Republicans seek to throw out millions of mail in ballots with new Pennsylvania lawsuit in latest attempt to overturn election

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Republicans have launched yet another lawsuit in Pennsylvania seeking to declare the state's mail-in voting law unconstitutional,  calling for the invalidation of millions of votes.  

A group of eight Republicans, including Congressman Mike Kelly are suing the Republican-majority Pennsylvania general assembly, the state's governor Tom Wolf, and the Secretary of State Kathy Boockvar, alleging legislation allowing mail-in voting in the state is unconstitutional.  

According to reporter Matt Maisel of Fox43, Act 77 — which allows mail-in voting in the state — was passed with a majority of Republican support in the state's Republican-majority general assembly in 2019. It passed Pennsylvania's House 138-61, with only one Republican voting no. Every Republican senator voted yes on the legislation.  

Thus far, every legal challenge brought on behalf of Donald Trump's attempt to overturn the 2020 election by invalidating legally cast votes has been thrown out of court.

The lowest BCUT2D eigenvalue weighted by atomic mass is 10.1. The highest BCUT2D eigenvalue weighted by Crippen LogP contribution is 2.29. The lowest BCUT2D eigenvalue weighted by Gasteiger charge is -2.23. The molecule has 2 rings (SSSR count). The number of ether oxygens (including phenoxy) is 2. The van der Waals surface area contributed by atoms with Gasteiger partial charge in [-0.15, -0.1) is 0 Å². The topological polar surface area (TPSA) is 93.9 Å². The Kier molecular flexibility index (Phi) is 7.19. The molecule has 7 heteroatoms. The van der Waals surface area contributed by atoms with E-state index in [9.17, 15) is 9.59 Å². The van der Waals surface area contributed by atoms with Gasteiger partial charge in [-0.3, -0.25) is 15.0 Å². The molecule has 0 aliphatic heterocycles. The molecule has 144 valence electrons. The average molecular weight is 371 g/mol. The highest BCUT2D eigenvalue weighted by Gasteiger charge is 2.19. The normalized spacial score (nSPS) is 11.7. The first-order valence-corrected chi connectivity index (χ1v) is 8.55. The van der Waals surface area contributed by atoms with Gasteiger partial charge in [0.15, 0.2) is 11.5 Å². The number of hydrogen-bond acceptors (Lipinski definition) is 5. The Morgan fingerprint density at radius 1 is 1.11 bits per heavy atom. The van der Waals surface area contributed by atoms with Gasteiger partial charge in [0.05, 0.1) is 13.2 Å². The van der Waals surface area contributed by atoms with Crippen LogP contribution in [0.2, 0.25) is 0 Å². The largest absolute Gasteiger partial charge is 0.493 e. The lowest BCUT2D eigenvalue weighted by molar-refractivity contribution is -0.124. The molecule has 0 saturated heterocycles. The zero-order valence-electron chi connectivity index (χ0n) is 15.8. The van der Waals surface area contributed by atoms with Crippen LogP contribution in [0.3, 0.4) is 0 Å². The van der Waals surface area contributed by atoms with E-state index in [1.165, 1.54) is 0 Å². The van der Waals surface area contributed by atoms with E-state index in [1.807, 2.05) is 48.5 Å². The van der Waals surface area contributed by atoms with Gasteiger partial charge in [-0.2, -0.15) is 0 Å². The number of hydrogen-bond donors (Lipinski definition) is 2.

The lawsuit alleges that in order for the state to expand its mail-in voting allowances, it would have had to amend its constitution, which it did not do. As a result, the lawsuit argues, all mail-in ballots are illegal.  

If the lawsuit is successful, it would throw out millions of ballots that voters cast under the understanding that they were voting legally. It would disproportionately remove the votes of Democrats and people of colour.  

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In a previous court ruling, the state's Supreme Court ruled in favour of mail-in voting.  

Other election-related lawsuits in Pennsylvania have already been tossed out.  

A judge in Pennsylvania tossed out a case in which the Trump campaign ordered the counting of more than 2,000 absentee ballots.  

Mr Trump's lawsuits have been tossed out in Arizona and Georgia as well.  

Mr Trump's campaign also withdrew a federal lawsuit in Michigan surrounding the counting of absentee ballots in Wayne County, which includes votes from the city of Detroit. 

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